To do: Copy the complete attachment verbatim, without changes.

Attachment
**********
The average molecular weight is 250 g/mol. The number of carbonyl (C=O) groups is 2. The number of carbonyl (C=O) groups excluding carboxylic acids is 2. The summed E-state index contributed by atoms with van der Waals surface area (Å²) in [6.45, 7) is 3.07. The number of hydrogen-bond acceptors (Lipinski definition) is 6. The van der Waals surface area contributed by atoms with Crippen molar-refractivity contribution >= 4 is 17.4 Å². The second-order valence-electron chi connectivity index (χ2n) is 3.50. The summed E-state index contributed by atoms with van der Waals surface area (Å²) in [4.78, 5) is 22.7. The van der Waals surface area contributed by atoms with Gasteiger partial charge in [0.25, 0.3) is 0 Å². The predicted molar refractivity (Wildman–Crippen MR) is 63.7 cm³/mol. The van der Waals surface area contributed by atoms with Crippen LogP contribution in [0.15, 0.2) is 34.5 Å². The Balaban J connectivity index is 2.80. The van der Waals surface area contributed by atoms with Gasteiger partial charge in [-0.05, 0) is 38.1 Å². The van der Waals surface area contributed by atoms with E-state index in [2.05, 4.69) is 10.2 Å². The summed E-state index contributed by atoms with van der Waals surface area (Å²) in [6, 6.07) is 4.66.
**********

The average molecular weight is 250 g/mol. The number of carbonyl (C=O) groups is 2. The number of carbonyl (C=O) groups excluding carboxylic acids is 2. The summed E-state index contributed by atoms with van der Waals surface area (Å²) in [6.45, 7) is 3.07. The number of hydrogen-bond acceptors (Lipinski definition) is 6. The van der Waals surface area contributed by atoms with Crippen molar-refractivity contribution >= 4 is 17.4 Å². The second-order valence-electron chi connectivity index (χ2n) is 3.50. The summed E-state index contributed by atoms with van der Waals surface area (Å²) in [4.78, 5) is 22.7. The van der Waals surface area contributed by atoms with Gasteiger partial charge in [0.25, 0.3) is 0 Å². The predicted molar refractivity (Wildman–Crippen MR) is 63.7 cm³/mol. The van der Waals surface area contributed by atoms with Crippen LogP contribution in [0.15, 0.2) is 34.5 Å². The Balaban J connectivity index is 2.80. The van der Waals surface area contributed by atoms with Gasteiger partial charge in [-0.05, 0) is 38.1 Å². The van der Waals surface area contributed by atoms with E-state index in [2.05, 4.69) is 10.2 Å². The summed E-state index contributed by atoms with van der Waals surface area (Å²) in [6, 6.07) is 4.66.